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December 15, 2020
Dear friend of Sudan Sunrise,
“There is no war, and there is no peace,” Khalid Abbas, the President of Kush State University, said to me last week. The Bashir regime fell last year, and since then, Khartoum has not launched any attacks on the people of the Nuba Mountains. But last month, the transitional government of Sudan refused Nuba demands for religious freedom and the right of self-determination. Will the peace hold? No one knows.
With the added challenge of COVID, this uncertain future has prevented any improvement in the economy. Food is still scarce and expensive. It is worse in South Sudan where officials describe one county as being in “likely famine.” A recent estimate classifies 30% of the children of South Sudan as malnourished.
Kush State University: The beautiful Nuba girl pictured here has bleached hair from protein deficiency. To her left is Sulafa, who is finishing her nurse’s training at Kush State University. Click this photo to hear Sulafa explain how KSU has empowered her to improve her community’s health. Sulafa has so distinguished herself in her studies that KSU may hire her as a teaching assistant! She is one of 196 nursing students, in addition to the 75 students studying auto mechanics. KSU plans to add a program in 2021 to train primary and secondary teachers.
In October, the UN convened a workshop near KSU where international participants brainstormed on working through this fledgling university on educational and developmental projects in the region. For the past four years, Sudan Sunrise has been the sole source of funding to establish and grow Kush State University. This next year could bring the breakthrough with other international players helping KSU succeed.
The Manute Bol School and the Future Generation School in South Sudan: This week we were able to send support to both of these schools in South Sudan. These schools are on partial lockdown because of COVID. The funds just sent will pay teachers and will fund the free school lunch programs which are operating at a fraction of their pre-pandemic capacity. Click the photo to the right to hear Pastor Paul Nak describe how the Future Generation School in Rumbek, South Sudan has been feeding orphans.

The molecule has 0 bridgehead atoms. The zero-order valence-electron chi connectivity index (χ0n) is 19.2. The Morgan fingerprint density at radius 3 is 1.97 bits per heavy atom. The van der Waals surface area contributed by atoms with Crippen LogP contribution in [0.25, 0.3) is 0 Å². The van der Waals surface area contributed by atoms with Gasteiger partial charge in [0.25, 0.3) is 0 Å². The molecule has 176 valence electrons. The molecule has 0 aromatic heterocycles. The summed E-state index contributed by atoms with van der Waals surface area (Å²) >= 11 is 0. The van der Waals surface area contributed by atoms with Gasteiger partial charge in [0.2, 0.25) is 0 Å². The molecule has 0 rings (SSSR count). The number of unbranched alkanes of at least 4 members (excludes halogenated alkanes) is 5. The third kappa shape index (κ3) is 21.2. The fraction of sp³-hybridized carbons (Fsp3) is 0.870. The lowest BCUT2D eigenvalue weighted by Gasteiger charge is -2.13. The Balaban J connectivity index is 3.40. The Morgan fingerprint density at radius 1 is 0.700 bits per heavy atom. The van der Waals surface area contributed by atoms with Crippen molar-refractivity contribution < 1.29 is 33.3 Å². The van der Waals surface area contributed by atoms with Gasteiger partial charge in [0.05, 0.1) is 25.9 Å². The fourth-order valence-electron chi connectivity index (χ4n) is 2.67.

The Moringa project has now planted two million seeds. Tia Alumda Tia (the Director of Kulurbu, a Sudanese non-profit with whom we are working ) is currently distributing another million seeds around Juba. Moringa trees, sometimes called the Tree of Life, have leaves filled with vitamins, minerals, and even protein.
This week 150 5th graders at Sycolin Creek Elementary School in Leesburg, Virginia, are scheduled for a Zoom call with Lost Girl Rebecca Deng (author of What They Meant for Evil). The 5th graders are raising funds for a Moringa project, which we believe will be in Rebecca’s home state. This initiative could have a reconciliation component, helping the rival ethnic group under whom Rebecca and her family suffered. Long after these fifth graders have fifth graders of their own, these trees will be helping save the lives of children and adults in South Sudan.
Bishop Abraham Nhial has recovered from COVID, but he has a bad case of the ‘flu right now. He is back in Aweil, inspiring members of his Diocese to show that they are followers of the Prince of Peace by forgiving and serving others. His current priorities are to finish St. Mary’s Girls School (plastering the walls and adding poured concrete floors to the classrooms) and to expand St. Joseph’s Boys School (which needs more classrooms). I commend to you the movie, The Good Lie, in which the inspiring character, Jeremiah, is based on Abraham Nhial.
Merry Christmas, Happy Hanukkah, and a happy New Year to all.
May God’s peace and loving-kindness fill your heart and home throughout this holiday season!
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